Over 50 'zombie homes' plaguing and frustrating residents of Mount Vernon

Wednesday, April 12, 2017 11:28PM
CeFaan Kim reports from Mount Vernon.

MOUNT VERNON, New York - Eyewitness News has covered zombie homes before, and the phenomenon is no stranger to the town of Mount Vernon in Westchester County.

Some of the characteristics of these homes include ones with no roofs, crumbling walls, and frequently the target of squatters, vandals, and thieves.

A row of homes on South Terrace Avenue have been left in poor condition for the last year after being burned by a fire.

"It was like a biblical plague," said Mount Vernon resident John Fuller. "We had bugs. We had all, you know because everything had to go somewhere else. We had all kinds of bugs, overrun with rodents. Right now there's several families of raccoons living here."

Mount Vernon Mayor Richard Thomas says there are 54 zombie homes in the city that he wants to raze immediately.

"We have a troubling situation where burned out abandoned properties have been haunting neighborhoods, sucking the life out of them," Mayor Thomas said.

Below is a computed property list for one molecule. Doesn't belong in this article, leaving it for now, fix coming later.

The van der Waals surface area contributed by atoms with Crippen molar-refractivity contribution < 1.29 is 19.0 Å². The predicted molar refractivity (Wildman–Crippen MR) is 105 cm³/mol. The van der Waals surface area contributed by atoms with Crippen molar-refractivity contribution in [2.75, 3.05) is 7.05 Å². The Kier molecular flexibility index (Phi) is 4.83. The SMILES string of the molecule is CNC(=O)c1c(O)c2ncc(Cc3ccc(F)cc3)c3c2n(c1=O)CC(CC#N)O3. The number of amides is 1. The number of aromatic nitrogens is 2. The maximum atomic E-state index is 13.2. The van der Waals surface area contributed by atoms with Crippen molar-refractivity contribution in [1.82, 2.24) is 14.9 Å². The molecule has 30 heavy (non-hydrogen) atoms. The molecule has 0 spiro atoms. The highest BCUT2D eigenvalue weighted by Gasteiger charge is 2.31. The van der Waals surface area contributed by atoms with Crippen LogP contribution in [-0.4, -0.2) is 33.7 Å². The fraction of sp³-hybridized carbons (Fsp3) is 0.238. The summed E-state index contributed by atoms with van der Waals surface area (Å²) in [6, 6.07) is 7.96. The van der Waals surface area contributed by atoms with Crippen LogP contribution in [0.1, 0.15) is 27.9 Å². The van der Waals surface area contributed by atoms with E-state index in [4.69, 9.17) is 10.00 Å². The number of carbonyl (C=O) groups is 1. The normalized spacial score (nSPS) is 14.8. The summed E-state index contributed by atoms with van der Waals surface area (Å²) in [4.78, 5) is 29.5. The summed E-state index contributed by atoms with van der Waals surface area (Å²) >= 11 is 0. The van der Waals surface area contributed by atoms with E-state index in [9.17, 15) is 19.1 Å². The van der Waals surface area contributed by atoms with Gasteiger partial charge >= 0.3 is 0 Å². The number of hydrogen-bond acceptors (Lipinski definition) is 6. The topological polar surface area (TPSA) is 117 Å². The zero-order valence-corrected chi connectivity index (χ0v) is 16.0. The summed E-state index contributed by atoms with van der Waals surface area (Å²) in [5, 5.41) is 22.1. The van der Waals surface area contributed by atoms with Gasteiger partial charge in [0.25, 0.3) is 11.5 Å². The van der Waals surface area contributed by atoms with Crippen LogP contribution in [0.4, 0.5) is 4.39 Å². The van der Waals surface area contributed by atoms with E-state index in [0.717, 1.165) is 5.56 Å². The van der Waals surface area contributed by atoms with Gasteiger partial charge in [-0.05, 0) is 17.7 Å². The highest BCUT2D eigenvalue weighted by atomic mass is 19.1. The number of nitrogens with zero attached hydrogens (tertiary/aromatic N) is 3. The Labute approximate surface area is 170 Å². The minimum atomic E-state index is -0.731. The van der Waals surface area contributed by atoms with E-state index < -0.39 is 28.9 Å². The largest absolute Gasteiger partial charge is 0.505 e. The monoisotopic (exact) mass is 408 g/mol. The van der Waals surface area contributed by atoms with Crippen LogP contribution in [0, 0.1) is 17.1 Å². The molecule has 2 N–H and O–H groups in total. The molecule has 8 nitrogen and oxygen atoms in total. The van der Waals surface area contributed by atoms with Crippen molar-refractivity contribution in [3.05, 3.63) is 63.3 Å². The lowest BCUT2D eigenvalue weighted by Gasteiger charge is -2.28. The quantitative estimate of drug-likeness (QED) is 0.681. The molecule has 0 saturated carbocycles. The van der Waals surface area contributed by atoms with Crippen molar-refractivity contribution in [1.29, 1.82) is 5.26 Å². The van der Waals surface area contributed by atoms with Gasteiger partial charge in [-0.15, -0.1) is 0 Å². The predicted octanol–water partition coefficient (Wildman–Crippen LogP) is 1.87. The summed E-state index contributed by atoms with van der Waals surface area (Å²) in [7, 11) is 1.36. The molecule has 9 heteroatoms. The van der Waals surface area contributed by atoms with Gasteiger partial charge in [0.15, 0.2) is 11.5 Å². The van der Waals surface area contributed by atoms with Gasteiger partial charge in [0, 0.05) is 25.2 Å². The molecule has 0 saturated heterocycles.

According to the mayor, the city has the money to demolish these properties and that the state has offered to pay to rebuild them.

The problem though is that the city council and the city comptroller won't sign off on the plan.

"Some of these structure have been languishing for decades at a time," Mayor Thomas said. "And the position of comptroller Walker is that it's not the city's responsibility to demolish these things. I believe it is."

Council members say that is not where they disagree, but the issue lies with the bidding process for demolition that is rife with conflicts of interest.

"These are his friends. These are his buddies. And they're doing this particular agreement which is illegal," Councilman Andre Wallace said.

"There's a tremendous lack of transparency on the mayor's part," Council President Roberta Apuzzo said.

The mayor denies these charges, but one thing is clear, this political conflict is costing the residents of the city.

"This is a middle class working block. This was not a, this was a decent block. Right now you can't tell that," a resident said.
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